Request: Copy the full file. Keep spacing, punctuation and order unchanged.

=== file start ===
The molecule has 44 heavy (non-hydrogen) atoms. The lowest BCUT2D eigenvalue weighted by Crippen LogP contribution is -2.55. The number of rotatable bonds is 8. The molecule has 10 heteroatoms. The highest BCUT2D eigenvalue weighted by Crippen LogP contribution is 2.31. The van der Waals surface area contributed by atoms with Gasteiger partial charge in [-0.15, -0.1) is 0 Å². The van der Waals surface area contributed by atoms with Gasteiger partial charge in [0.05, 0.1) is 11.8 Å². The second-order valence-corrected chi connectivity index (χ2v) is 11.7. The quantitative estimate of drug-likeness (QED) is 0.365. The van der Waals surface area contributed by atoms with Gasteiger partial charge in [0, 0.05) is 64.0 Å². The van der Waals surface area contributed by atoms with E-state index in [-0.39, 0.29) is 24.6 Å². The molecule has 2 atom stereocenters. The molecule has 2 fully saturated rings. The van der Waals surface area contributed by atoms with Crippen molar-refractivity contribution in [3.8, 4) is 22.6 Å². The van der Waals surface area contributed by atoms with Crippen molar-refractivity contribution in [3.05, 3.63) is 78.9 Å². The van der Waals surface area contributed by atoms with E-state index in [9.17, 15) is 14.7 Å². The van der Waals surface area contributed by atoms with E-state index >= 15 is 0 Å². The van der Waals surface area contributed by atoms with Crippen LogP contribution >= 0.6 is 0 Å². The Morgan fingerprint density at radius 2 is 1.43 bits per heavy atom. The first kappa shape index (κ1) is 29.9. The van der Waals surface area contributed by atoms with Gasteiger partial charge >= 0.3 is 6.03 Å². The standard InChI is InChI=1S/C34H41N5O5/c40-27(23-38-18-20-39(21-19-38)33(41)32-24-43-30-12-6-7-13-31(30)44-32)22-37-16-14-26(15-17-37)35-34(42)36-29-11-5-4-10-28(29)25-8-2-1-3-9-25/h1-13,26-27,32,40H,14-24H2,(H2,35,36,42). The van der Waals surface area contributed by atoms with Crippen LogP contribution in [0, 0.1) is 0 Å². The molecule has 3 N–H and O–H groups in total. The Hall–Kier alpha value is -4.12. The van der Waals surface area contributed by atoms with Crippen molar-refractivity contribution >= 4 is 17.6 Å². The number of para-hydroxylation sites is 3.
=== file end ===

The molecule has 44 heavy (non-hydrogen) atoms. The lowest BCUT2D eigenvalue weighted by Crippen LogP contribution is -2.55. The number of rotatable bonds is 8. The molecule has 10 heteroatoms. The highest BCUT2D eigenvalue weighted by Crippen LogP contribution is 2.31. The van der Waals surface area contributed by atoms with Gasteiger partial charge in [-0.15, -0.1) is 0 Å². The van der Waals surface area contributed by atoms with Gasteiger partial charge in [0.05, 0.1) is 11.8 Å². The second-order valence-corrected chi connectivity index (χ2v) is 11.7. The quantitative estimate of drug-likeness (QED) is 0.365. The van der Waals surface area contributed by atoms with Gasteiger partial charge in [0, 0.05) is 64.0 Å². The van der Waals surface area contributed by atoms with E-state index in [-0.39, 0.29) is 24.6 Å². The molecule has 2 atom stereocenters. The molecule has 2 fully saturated rings. The van der Waals surface area contributed by atoms with Crippen molar-refractivity contribution in [3.8, 4) is 22.6 Å². The van der Waals surface area contributed by atoms with Crippen molar-refractivity contribution in [3.05, 3.63) is 78.9 Å². The van der Waals surface area contributed by atoms with E-state index in [9.17, 15) is 14.7 Å². The van der Waals surface area contributed by atoms with E-state index >= 15 is 0 Å². The van der Waals surface area contributed by atoms with Crippen LogP contribution >= 0.6 is 0 Å². The Morgan fingerprint density at radius 2 is 1.43 bits per heavy atom. The first kappa shape index (κ1) is 29.9. The van der Waals surface area contributed by atoms with Gasteiger partial charge >= 0.3 is 6.03 Å². The standard InChI is InChI=1S/C34H41N5O5/c40-27(23-38-18-20-39(21-19-38)33(41)32-24-43-30-12-6-7-13-31(30)44-32)22-37-16-14-26(15-17-37)35-34(42)36-29-11-5-4-10-28(29)25-8-2-1-3-9-25/h1-13,26-27,32,40H,14-24H2,(H2,35,36,42). The van der Waals surface area contributed by atoms with Crippen LogP contribution in [0, 0.1) is 0 Å². The molecule has 3 N–H and O–H groups in total. The Hall–Kier alpha value is -4.12. The van der Waals surface area contributed by atoms with Crippen molar-refractivity contribution >= 4 is 17.6 Å². The number of para-hydroxylation sites is 3.